The Minister for Transport Anthony Albanese was caught out on 7 News tonight in a report by Chris Reason on the festering sore that is the proven hush up by CASA and the ATSB of all of the circumstances that were relevant to the crash of a Pel-Air operated air ambulance flight near Norfolk Island in 2009.
Albanese said he was unable to take action over a damning Senate committee report on lies and deceits of Australia’s two air safety authorities because parliament went into caretaker mode.
Minister, this is total unmitigated rubbish. Caretaker mode began on 5 August.
On 29 May after consultation with your department Plane Talking published this story as to the urgency with which you and your departmental head Mike Mrdak were claimed to be responding to the unanimous report of the Senate Committee inquiry into aviation safety investigations with particular reference to the performance of the ATSB (the safety investigator) and CASA (the safety regulator).
At that inquiry the Director of Safety at CASA, John McCormick, admitted to withholding an internal audit by CASA that found that the accident was preventable if CASA had actually carried out its duties and obligations in law in relation to the oversight of Pel-Air.
Mr McCormick also apologised for his actions, which the committee has referred to the Australian Federal Police to resolve whether or not it was action that constituted an offence under the Transport Safety Investigations Act of 2003. (If the words in the act mean what they say, McCormick broke the law.)
The committee went on to devote an entire chapter of its report into its lack of confidence in the testimony given by the chief commissioner for the ATSB, Martin Dolan. The committee’s findings, made by a panel drawn from Labor, the Coalition and the Greens, was unanimous in its findings.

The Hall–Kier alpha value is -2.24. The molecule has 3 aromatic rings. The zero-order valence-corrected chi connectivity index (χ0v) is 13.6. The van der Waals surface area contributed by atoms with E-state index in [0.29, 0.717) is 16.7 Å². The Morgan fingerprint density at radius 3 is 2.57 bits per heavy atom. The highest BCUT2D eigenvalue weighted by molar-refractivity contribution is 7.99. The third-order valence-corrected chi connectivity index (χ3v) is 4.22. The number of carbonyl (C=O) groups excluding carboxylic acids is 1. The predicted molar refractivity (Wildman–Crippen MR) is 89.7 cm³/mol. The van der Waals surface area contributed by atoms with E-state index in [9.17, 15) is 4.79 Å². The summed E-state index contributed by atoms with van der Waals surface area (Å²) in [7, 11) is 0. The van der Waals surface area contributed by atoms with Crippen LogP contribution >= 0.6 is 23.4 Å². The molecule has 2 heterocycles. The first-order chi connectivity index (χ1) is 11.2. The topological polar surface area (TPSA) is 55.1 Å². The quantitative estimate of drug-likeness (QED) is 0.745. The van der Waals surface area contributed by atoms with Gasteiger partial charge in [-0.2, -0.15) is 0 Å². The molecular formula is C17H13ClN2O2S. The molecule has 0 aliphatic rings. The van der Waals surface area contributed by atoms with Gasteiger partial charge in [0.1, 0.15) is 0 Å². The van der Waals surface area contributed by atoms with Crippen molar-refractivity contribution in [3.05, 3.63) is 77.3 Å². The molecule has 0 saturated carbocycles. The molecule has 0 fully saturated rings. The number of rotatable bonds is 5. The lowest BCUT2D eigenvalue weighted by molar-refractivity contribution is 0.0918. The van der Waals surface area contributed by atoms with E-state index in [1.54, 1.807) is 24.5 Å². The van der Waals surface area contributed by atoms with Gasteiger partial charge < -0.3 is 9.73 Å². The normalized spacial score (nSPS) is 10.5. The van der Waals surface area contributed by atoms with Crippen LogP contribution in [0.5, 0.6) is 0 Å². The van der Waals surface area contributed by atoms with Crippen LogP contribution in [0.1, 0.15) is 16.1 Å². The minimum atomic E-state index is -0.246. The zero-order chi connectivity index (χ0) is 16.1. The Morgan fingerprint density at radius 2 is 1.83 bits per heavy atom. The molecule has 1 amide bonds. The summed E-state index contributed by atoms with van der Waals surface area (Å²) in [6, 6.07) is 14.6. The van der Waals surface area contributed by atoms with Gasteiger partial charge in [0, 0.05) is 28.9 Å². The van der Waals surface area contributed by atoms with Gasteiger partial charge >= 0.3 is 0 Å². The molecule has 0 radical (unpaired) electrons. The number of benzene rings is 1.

It also recommended, among other things, that the ATSB reconsider its final accident report and in the process retrieve the data recorder from the wreckage of the jet, which lies at a recoverable depth on the sea floor near Norfolk Island where it came to rest after being ditched immediately before it ran out of fuel. (All six persons on board were subsequently rescued by a fishing boat in the middle of the night).
The ATSB has deliberately chosen not to recover the data, which carries the distinct possibility of proving that the pilot did not receive correct meteorological information before flying the jet to a position where it could no longer divert to an alternative airport in Noumea or Fiji should it be unable to land at Norfolk Island for a refueling stop.
The ASTSB failed to honor its international obligations to make safety recommendations in relation to the failure on board the ditched jet of all of the safety equipment to perform as intended. It regarded the eventual discovery that CASA had found Pel-Air to be in breach of dozens of safety requirements at the time of the crash as ‘immaterial’, and it framed its final report to visit the entire blame for the accident on the captain Dominic James, who was central to the 7 News report, which should be readily found by a search query on the internet later tonight.
As Mick Quinn, the former deputy chief executive officer of CASA told Chris Reason on 7 News tonight, this corrupted and untruthful circus performance by the safety bodies in relation to the Pel-Air investigation has destroyed Australia’s reputation as a first class nation when it comes to the administration of air safety.
Minister, you are personally responsible for this. You allowed commitments to be made on your behalf, which were not honoured, and you have demonstrated contempt for the Senate of Australia by not responding to the committee’s recommendations within 90 days.
This means you have not acted in a timely manner to correct or restore the integrity of the aviation safety authorities, and that means the safety of Australian air travellers, and those of foreign airlines and their passengers using our air space and airports, is no longer a given.
On 30 May Plane Talking reported on the intention of the department of Infrastructure and Transport to ‘ride out’ the controversy over the disgraceful report issed by the ATSB into this accident.
Minister, surely you are not a party to ‘riding out’ critically important air safety issues? The world is unlikely to let Australia get away with such a poor attitude, as explained in this more recent report.
If the Minister can say so during caretaker mode, what was he thinking when he gave his misleading answer about his inability to repond to these matters in the Chris Reason interview?
Was it amnesia? Or did he think no one would notice that what was broadcast night night was in conflict with his position at the end of May?